Episcopalians house homeless gay youth

Timothy Kincaid

December 8th, 2009

Matthew 25:34-40

“Then the King will say to those on his right, ‘Come, you who are blessed by my Father; take your inheritance, the kingdom prepared for you since the creation of the world. For I was hungry and you gave me something to eat, I was thirsty and you gave me something to drink, I was a stranger and you invited me in, I needed clothes and you clothed me, I was sick and you looked after me, I was in prison and you came to visit me.’

“Then the righteous will answer him, ‘Lord, when did we see you hungry and feed you, or thirsty and give you something to drink? When did we see you a stranger and invite you in, or needing clothes and clothe you? When did we see you sick or in prison and go to visit you?’

“The King will reply, ‘I tell you the truth, whatever you did for one of the least of these brothers of mine, you did for me.’

Christendom has a well-deserved reputation of behaving abominably towards gay people, particularly gay youth. Every gay person knows someone who during their youth was mocked, tormented, or thrown out of their home, all in the name of Christianity. For some, it was even worse.

We regularly confront those who, like those “family” organizations that testified in opposition to marriage equality yesterday in New Jersey, come bearing the title of minister but blatantly spew hatred and lies. We know that when we hear “the Bible says” that it is almost invariably going to be some quotation of Scripture that is selected to bash, condemn, or demean gay people.

The Catholic Church in D.C. recently went so far as to claim that if gay people received equal marriage treatment under the law, then they would stop providing care for the poor. There is little wonder that for many gay people, all of their experiences tell them that “Christianity = Hate”.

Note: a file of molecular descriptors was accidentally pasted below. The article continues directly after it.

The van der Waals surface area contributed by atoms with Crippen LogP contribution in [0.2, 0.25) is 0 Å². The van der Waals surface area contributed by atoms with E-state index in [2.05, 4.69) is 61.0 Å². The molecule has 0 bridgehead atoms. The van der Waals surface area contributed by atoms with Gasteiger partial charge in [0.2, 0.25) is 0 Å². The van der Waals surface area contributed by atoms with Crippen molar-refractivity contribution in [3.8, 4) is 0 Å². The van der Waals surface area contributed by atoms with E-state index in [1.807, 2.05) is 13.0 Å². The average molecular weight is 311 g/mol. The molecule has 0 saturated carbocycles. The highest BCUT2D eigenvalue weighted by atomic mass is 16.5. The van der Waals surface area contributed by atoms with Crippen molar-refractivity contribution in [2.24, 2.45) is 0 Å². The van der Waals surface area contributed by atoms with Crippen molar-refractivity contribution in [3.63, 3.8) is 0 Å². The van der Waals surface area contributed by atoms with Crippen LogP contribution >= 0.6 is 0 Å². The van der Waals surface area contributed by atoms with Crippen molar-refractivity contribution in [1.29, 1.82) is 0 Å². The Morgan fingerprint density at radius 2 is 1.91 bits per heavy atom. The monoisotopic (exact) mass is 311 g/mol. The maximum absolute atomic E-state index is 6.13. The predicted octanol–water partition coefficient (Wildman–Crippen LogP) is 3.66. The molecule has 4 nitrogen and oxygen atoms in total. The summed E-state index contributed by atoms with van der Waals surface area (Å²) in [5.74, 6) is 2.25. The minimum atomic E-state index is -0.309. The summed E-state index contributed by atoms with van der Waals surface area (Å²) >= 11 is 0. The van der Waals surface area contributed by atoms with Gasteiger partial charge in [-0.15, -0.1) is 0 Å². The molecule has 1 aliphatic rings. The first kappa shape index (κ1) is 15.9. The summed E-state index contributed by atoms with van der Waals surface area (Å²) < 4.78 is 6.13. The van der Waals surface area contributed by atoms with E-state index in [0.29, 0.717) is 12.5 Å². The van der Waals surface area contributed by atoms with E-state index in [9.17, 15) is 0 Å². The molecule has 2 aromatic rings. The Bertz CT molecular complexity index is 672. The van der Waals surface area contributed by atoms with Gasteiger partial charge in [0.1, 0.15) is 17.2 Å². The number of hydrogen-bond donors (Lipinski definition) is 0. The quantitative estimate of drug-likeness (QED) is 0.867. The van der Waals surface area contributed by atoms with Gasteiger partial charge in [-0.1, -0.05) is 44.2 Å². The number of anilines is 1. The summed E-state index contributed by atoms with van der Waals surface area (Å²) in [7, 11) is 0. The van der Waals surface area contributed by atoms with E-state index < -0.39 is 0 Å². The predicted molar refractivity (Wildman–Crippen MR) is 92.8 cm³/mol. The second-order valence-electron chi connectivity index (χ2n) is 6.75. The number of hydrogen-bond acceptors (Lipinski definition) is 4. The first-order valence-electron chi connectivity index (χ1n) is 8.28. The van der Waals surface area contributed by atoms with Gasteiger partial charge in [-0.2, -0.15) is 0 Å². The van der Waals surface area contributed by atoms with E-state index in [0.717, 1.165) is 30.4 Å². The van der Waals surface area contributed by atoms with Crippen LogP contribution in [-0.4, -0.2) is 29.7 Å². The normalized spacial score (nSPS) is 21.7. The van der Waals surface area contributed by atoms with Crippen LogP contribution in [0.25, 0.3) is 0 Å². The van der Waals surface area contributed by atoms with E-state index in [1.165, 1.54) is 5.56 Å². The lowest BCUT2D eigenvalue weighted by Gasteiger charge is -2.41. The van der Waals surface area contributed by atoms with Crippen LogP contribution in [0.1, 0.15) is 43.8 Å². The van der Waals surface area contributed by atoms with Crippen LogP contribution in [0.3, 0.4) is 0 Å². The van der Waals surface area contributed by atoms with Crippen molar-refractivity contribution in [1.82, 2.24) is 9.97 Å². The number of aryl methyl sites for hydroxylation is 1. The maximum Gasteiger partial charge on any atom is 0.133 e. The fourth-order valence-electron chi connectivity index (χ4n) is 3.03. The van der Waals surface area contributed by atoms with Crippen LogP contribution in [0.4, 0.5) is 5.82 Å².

So Carl Siciliano, the founder of the Ali Forney Center, a group that helps homeless gay youth, was hesitant when he was approached by a Christian group. Although they said they wanted to help, gay people are accustomed to “help” that is less charitable than it is an attempt to “save the homosexual from his sinful and destructive lifestyle”. (New York Times)

“For a lot of us, when we hear about Christianity, our stomachs kind of churn,” Mr. Siciliano said in an interview. “Another part of me is very grateful the church is making this kind of gesture.”

But this time the help was genuinely charitable. The Episcopal Community Services of Long Island and the Episcopal Diocese of Long Island contributed $200,000 to create and house a new 16-bed shelter at the Church of St. Andrew\’s in Astoria.


But the partnership is less about politics than about simple charity, said Bishop Lawrence C. Provenzano, who represents 146 congregations in the Episcopal Diocese of Long Island (which includes Brooklyn and Queens).

“I think it\’s an obligation to care for God\’s people,” Bishop Provenzano said. “This is basic nuts-and-bolts Christianity.”


There is no small amount of anti-Christian hostility from many readers of our site. And though we try to minimize broad-stroke attacks on people of faith, there is no doubt that public Christianity has earned mistrust and even hatred from gay people many times over.

But perhaps this story – and I do see this as part of a trend – can begin the process of repairing the image of the faith. And I dare say that if all Christians behaved like the Episcopalians on Long Island, far more Americans – including our readers – would see religion as a positive force in the world rather than a vehicle for superstition, bigotry, and control of others.